Interview with Wayne Alexander
Wayne Alexander (IMDb) is the Lon Chaney of Babylon 5; having played seven different characters in that universe. When not covering himself in latex, Wayne heads over to the X-Files and spanks the paranormal on Scully and Mulder. And then they all take turns…
Babylon Park: What kind of training/education did you require to enter your profession?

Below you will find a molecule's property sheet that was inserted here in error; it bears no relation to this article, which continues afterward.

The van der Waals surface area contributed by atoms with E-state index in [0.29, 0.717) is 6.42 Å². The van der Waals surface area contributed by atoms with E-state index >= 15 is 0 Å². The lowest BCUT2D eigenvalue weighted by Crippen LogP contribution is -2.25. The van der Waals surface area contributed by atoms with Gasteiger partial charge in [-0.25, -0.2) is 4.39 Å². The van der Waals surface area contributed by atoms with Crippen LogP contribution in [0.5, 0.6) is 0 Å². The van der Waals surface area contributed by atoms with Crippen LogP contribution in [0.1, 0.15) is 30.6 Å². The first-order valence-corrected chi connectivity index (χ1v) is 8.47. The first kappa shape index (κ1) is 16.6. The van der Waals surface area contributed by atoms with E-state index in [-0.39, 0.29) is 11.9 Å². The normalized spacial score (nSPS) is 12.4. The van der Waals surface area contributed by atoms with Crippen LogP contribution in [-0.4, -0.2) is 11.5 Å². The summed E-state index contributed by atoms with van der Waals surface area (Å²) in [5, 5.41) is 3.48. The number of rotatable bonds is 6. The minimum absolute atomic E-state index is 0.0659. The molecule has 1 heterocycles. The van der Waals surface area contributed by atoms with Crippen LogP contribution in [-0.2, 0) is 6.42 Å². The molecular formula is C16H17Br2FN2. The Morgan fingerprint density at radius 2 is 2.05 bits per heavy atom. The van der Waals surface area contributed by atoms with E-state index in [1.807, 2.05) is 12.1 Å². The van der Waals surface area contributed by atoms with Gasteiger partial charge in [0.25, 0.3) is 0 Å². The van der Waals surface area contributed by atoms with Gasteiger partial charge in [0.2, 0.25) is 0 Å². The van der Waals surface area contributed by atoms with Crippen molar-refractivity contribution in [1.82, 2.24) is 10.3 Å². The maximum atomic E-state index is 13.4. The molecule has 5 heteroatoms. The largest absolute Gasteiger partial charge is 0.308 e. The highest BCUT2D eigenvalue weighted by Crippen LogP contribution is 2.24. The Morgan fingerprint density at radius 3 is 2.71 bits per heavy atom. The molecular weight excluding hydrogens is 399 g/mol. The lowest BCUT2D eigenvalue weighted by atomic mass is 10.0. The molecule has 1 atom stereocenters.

Wayne Alexander: If I take your question literally, I would have to answer that every actor decides for himself what path to follow. I chose the path that lead to a career in “classical theater.” I hope that doesn’t sound snobbish. The only way an actor can take his measure is to tackle the great roles of the theater, attempting the heights attained by the long, rich pantheon of great actors that have come before him. Once I began trying to pursue a living in Los Angeles, I began to question the validity of that path. Classical theater credits are poison in this TV/Film driven town. Attempting heights is all well and good, but one still has to put meat on the table. I would have been better off becoming a surfer, an athlete, even a felon, rather than acquire classical stage training. Any notoriety is excuse for a career in front of the cameras in Los Angeles. Shakespeare vs. Celebrity. Hamlet vs. Hairline. Titus Andronicus vs. Tight Buns. The classics lose out every time. That’s just the reality of the business. I began my quest in a very small town in the middle of the San Joaquin Valley in California. I had a very theatrical mother growing up. She can still be counted on to go into “theatrics” when life’s little dramas arise. My mother was very active in the community theater there and I was exposed at a very early age to the stage. Being up on a stage in front of a lot of people, being someone else, never seemed “strange” to me. I was fortunate that both of my parents were very supportive of my interest in theater and in pursuing it as a career. I got my schooling in the Los Angeles City College Theater Academy. What it lacked in funds, it more than made up for in quality and commitment. I went on to the American Conservatory Theater in San Francisco to get my baptism by fire into what it meant to have a life in the theater. I got beat up for four years and learned things I never knew I was studying. I also learned stage fencing, which lead to work as a fight choreographer. I have made a living since then doing, ironically, mostly classical theater in Los Angeles. I am on a first name basis with Shakespeare’s HAMLET, ROMEO, BENEDICK, IAGO, and PROTEUS, to name a few. I did a few years in New York, beginning on Broadway with a production of Simon Gray’s THE COMMON PURSUIT, and lingering to do whatever else the city had to offer. One learns by doing.